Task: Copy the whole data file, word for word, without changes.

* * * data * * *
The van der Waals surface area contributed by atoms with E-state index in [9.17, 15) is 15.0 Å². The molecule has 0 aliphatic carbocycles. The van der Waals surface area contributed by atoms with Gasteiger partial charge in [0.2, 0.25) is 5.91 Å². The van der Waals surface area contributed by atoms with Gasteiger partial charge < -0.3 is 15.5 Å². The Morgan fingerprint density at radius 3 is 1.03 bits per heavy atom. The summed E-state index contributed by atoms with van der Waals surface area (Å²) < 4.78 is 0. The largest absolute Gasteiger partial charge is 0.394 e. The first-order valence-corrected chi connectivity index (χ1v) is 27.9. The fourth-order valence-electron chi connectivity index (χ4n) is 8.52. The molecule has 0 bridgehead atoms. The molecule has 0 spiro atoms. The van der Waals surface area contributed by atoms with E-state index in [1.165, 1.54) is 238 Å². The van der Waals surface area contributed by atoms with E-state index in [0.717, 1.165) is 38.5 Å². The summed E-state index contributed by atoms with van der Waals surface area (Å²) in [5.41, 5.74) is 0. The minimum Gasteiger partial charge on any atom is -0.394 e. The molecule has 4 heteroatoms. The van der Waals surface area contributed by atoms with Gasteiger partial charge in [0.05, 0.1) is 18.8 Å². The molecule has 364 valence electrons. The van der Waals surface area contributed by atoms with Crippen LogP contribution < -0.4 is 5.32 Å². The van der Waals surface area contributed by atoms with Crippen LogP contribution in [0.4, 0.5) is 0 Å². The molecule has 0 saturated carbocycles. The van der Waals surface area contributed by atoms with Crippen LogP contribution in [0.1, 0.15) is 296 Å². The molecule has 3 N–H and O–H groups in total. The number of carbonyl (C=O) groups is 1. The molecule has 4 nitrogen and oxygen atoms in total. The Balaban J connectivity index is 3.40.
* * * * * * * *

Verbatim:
The van der Waals surface area contributed by atoms with E-state index in [9.17, 15) is 15.0 Å². The molecule has 0 aliphatic carbocycles. The van der Waals surface area contributed by atoms with Gasteiger partial charge in [0.2, 0.25) is 5.91 Å². The van der Waals surface area contributed by atoms with Gasteiger partial charge < -0.3 is 15.5 Å². The Morgan fingerprint density at radius 3 is 1.03 bits per heavy atom. The summed E-state index contributed by atoms with van der Waals surface area (Å²) < 4.78 is 0. The largest absolute Gasteiger partial charge is 0.394 e. The first-order valence-corrected chi connectivity index (χ1v) is 27.9. The fourth-order valence-electron chi connectivity index (χ4n) is 8.52. The molecule has 0 bridgehead atoms. The molecule has 0 spiro atoms. The van der Waals surface area contributed by atoms with E-state index in [1.165, 1.54) is 238 Å². The van der Waals surface area contributed by atoms with E-state index in [0.717, 1.165) is 38.5 Å². The summed E-state index contributed by atoms with van der Waals surface area (Å²) in [5.41, 5.74) is 0. The minimum Gasteiger partial charge on any atom is -0.394 e. The molecule has 4 heteroatoms. The van der Waals surface area contributed by atoms with Gasteiger partial charge in [0.05, 0.1) is 18.8 Å². The molecule has 364 valence electrons. The van der Waals surface area contributed by atoms with Crippen LogP contribution < -0.4 is 5.32 Å². The van der Waals surface area contributed by atoms with Crippen LogP contribution in [0.4, 0.5) is 0 Å². The molecule has 0 saturated carbocycles. The van der Waals surface area contributed by atoms with Crippen LogP contribution in [0.1, 0.15) is 296 Å². The molecule has 3 N–H and O–H groups in total. The number of carbonyl (C=O) groups is 1. The molecule has 4 nitrogen and oxygen atoms in total. The Balaban J connectivity index is 3.40.